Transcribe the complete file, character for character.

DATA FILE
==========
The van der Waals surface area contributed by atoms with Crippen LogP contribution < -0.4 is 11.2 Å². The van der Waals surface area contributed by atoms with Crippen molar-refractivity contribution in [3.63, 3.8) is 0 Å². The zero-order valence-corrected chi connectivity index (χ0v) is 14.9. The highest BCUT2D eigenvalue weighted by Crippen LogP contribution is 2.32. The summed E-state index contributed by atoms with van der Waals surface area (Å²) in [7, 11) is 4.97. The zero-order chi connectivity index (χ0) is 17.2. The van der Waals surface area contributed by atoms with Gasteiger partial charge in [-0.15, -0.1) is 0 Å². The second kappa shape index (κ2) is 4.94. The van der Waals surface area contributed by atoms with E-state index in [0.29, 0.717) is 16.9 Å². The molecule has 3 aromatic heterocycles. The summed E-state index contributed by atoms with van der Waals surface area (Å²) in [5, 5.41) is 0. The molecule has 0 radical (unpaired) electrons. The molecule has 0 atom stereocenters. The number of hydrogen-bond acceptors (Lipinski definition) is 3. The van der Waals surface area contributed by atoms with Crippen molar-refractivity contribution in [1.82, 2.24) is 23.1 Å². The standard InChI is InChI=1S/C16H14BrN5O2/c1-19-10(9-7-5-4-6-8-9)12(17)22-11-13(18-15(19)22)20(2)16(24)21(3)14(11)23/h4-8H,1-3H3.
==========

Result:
The van der Waals surface area contributed by atoms with Crippen LogP contribution < -0.4 is 11.2 Å². The van der Waals surface area contributed by atoms with Crippen molar-refractivity contribution in [3.63, 3.8) is 0 Å². The zero-order valence-corrected chi connectivity index (χ0v) is 14.9. The highest BCUT2D eigenvalue weighted by Crippen LogP contribution is 2.32. The summed E-state index contributed by atoms with van der Waals surface area (Å²) in [7, 11) is 4.97. The zero-order chi connectivity index (χ0) is 17.2. The van der Waals surface area contributed by atoms with Gasteiger partial charge in [-0.15, -0.1) is 0 Å². The second kappa shape index (κ2) is 4.94. The van der Waals surface area contributed by atoms with E-state index in [0.29, 0.717) is 16.9 Å². The molecule has 3 aromatic heterocycles. The summed E-state index contributed by atoms with van der Waals surface area (Å²) in [5, 5.41) is 0. The molecule has 0 radical (unpaired) electrons. The molecule has 0 atom stereocenters. The number of hydrogen-bond acceptors (Lipinski definition) is 3. The van der Waals surface area contributed by atoms with Crippen molar-refractivity contribution in [1.82, 2.24) is 23.1 Å². The standard InChI is InChI=1S/C16H14BrN5O2/c1-19-10(9-7-5-4-6-8-9)12(17)22-11-13(18-15(19)22)20(2)16(24)21(3)14(11)23/h4-8H,1-3H3.